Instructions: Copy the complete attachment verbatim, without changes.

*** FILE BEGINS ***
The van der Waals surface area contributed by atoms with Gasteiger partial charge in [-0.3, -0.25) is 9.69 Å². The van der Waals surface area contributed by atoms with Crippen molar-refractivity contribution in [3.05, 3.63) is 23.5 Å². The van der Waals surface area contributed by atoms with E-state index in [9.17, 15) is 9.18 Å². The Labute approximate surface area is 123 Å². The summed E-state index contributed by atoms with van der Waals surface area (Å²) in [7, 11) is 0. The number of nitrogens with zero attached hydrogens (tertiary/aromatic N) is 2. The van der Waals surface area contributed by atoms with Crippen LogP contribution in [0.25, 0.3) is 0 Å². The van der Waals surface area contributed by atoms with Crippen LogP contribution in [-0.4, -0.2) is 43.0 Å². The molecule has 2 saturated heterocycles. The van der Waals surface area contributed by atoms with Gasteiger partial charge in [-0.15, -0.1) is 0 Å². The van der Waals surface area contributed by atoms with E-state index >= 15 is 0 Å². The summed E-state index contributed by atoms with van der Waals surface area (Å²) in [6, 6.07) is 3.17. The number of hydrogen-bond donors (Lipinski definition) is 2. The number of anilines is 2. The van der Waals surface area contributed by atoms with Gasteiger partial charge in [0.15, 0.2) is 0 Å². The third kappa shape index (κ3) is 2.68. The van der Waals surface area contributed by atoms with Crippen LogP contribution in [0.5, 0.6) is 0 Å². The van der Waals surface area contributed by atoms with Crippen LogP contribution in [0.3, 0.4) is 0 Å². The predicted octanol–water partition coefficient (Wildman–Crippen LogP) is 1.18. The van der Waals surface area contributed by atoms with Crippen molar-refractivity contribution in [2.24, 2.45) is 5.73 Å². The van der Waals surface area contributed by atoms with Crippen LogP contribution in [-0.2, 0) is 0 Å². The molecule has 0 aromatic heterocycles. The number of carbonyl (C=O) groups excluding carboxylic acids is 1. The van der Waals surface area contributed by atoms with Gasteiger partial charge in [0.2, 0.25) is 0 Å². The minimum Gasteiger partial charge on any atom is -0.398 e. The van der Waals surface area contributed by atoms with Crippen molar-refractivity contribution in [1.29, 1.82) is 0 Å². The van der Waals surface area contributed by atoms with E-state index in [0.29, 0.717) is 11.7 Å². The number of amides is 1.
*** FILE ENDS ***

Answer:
The van der Waals surface area contributed by atoms with Gasteiger partial charge in [-0.3, -0.25) is 9.69 Å². The van der Waals surface area contributed by atoms with Crippen molar-refractivity contribution in [3.05, 3.63) is 23.5 Å². The van der Waals surface area contributed by atoms with E-state index in [9.17, 15) is 9.18 Å². The Labute approximate surface area is 123 Å². The summed E-state index contributed by atoms with van der Waals surface area (Å²) in [7, 11) is 0. The number of nitrogens with zero attached hydrogens (tertiary/aromatic N) is 2. The van der Waals surface area contributed by atoms with Crippen LogP contribution in [0.25, 0.3) is 0 Å². The van der Waals surface area contributed by atoms with Crippen LogP contribution in [-0.4, -0.2) is 43.0 Å². The molecule has 2 saturated heterocycles. The van der Waals surface area contributed by atoms with Gasteiger partial charge in [-0.15, -0.1) is 0 Å². The van der Waals surface area contributed by atoms with E-state index >= 15 is 0 Å². The summed E-state index contributed by atoms with van der Waals surface area (Å²) in [6, 6.07) is 3.17. The number of hydrogen-bond donors (Lipinski definition) is 2. The number of anilines is 2. The van der Waals surface area contributed by atoms with Gasteiger partial charge in [0.15, 0.2) is 0 Å². The third kappa shape index (κ3) is 2.68. The van der Waals surface area contributed by atoms with Crippen LogP contribution in [0.5, 0.6) is 0 Å². The van der Waals surface area contributed by atoms with Crippen LogP contribution in [0.3, 0.4) is 0 Å². The predicted octanol–water partition coefficient (Wildman–Crippen LogP) is 1.18. The van der Waals surface area contributed by atoms with Crippen molar-refractivity contribution in [2.24, 2.45) is 5.73 Å². The van der Waals surface area contributed by atoms with Crippen LogP contribution in [-0.2, 0) is 0 Å². The molecule has 0 aromatic heterocycles. The number of carbonyl (C=O) groups excluding carboxylic acids is 1. The van der Waals surface area contributed by atoms with Gasteiger partial charge in [0.2, 0.25) is 0 Å². The minimum Gasteiger partial charge on any atom is -0.398 e. The van der Waals surface area contributed by atoms with Crippen molar-refractivity contribution in [1.29, 1.82) is 0 Å². The van der Waals surface area contributed by atoms with E-state index in [0.29, 0.717) is 11.7 Å². The number of amides is 1.